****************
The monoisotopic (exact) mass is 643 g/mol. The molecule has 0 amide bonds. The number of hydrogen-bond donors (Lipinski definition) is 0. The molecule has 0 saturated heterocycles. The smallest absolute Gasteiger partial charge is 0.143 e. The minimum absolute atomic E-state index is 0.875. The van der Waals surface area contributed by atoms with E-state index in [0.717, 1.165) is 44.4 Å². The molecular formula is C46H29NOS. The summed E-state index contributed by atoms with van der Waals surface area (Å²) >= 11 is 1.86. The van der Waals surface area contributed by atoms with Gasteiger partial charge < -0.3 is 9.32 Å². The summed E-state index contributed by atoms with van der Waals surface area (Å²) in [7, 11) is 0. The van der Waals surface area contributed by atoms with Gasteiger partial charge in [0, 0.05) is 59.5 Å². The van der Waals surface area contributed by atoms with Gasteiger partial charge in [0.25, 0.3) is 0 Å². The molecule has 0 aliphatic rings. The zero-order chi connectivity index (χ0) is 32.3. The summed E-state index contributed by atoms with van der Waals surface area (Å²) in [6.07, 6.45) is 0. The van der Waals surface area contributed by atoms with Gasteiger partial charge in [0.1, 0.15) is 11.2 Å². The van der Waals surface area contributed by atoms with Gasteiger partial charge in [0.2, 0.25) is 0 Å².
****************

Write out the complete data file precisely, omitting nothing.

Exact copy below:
The monoisotopic (exact) mass is 643 g/mol. The molecule has 0 amide bonds. The number of hydrogen-bond donors (Lipinski definition) is 0. The molecule has 0 saturated heterocycles. The smallest absolute Gasteiger partial charge is 0.143 e. The minimum absolute atomic E-state index is 0.875. The van der Waals surface area contributed by atoms with E-state index in [0.717, 1.165) is 44.4 Å². The molecular formula is C46H29NOS. The summed E-state index contributed by atoms with van der Waals surface area (Å²) >= 11 is 1.86. The van der Waals surface area contributed by atoms with Gasteiger partial charge < -0.3 is 9.32 Å². The summed E-state index contributed by atoms with van der Waals surface area (Å²) in [7, 11) is 0. The van der Waals surface area contributed by atoms with Gasteiger partial charge in [0, 0.05) is 59.5 Å². The van der Waals surface area contributed by atoms with Gasteiger partial charge in [0.25, 0.3) is 0 Å². The molecule has 0 aliphatic rings. The zero-order chi connectivity index (χ0) is 32.3. The summed E-state index contributed by atoms with van der Waals surface area (Å²) in [6.07, 6.45) is 0. The van der Waals surface area contributed by atoms with Gasteiger partial charge in [0.1, 0.15) is 11.2 Å². The van der Waals surface area contributed by atoms with Gasteiger partial charge in [0.2, 0.25) is 0 Å².